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Google chases Apple with tablet version of Android

Android 12L, the new OS for tablets, foldables and Chromebooks, will include new ways to use the split-screen feature, but analysts are doubtful it will appeal to enterprises.

For the first time this decade, Google will release an operating system upgrade for tablets. The tech giant is emulating Apple with an array of multitasking features, but it has a way to go to make it in the enterprise market, analysts said.

Android 12L, which Google announced this week, follows 2011's Android 3.0 Honeycomb and adds a smorgasbord of user interface features. The new OS is now available in developer preview and will be generally available early next year.

Google said it optimized Android 12L, its follow-up to the recently released Android 12, for large-screen devices like tablets, Chromebooks and foldables.

The new OS does more with split-screen capabilities. Quick Settings, notifications and the lock screen will appear in a two-column layout. Device users will also be able to drag and drop apps from the taskbar into either side of the screen to split the screen between two apps.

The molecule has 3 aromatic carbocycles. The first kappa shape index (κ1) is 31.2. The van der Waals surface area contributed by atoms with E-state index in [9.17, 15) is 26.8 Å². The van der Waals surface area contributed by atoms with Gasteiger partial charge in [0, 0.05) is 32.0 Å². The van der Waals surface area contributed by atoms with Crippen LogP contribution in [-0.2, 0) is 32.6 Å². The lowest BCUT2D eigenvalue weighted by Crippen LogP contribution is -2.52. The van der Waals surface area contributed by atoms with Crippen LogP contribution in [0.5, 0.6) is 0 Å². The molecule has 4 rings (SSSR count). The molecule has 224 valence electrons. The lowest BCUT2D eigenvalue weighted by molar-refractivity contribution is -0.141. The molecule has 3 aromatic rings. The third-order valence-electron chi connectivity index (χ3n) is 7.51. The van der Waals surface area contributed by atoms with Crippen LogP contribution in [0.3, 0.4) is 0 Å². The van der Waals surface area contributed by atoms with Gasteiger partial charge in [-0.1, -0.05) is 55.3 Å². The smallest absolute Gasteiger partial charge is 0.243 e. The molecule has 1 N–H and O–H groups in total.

Raul Castanon, an analyst at 451 Research, said the multitasking and productivity developments mirror what Apple did with the new iPad OS 15.

"It's fair to say that Google is catching up to Apple, but on the other hand, these features have become table stakes for mobile devices," Castanon said.

Approximately 76% of 600 respondents to the Corporate Devices 2021 Macroeconomic Outlook survey conducted by 451 Research said their organizations provided them with iOS tablets.

Another study by 451 Research found that approximately 19% of 692 enterprise respondents used tablets several times a day for work. About 20% used tablets daily, and about 45% did not use them at all.

Google said the beta released this week is aimed at developers looking to create applications that take advantage of the new features.

"12L is for developers looking to optimize their apps for larger screen experiences, an increasingly prominent part of the Android ecosystem," said a Google spokesperson.

There are more 250 million large screen Android devices in use today, according to Google. But those numbers count Chromebooks as well, which are popular among educators and other sectors.

"I don't believe Android 12L will boost Android tablet usage in the enterprise market," said Mikako Kitagawa, an analyst at Gartner, explaining that there is already limited use of tablets in the enterprise. And organizations supporting iPad OS are not likely to experiment with another tablet.

Maxim Tamarov is a news writer covering mobile and end-user computing. He previously wrote for The Daily News in Jacksonville, N.C., and the Sun Transcript in Winthrop, Mass. He graduated from Northeastern University with a degree in journalism. He can be found on Twitter at @MaximTamarov.

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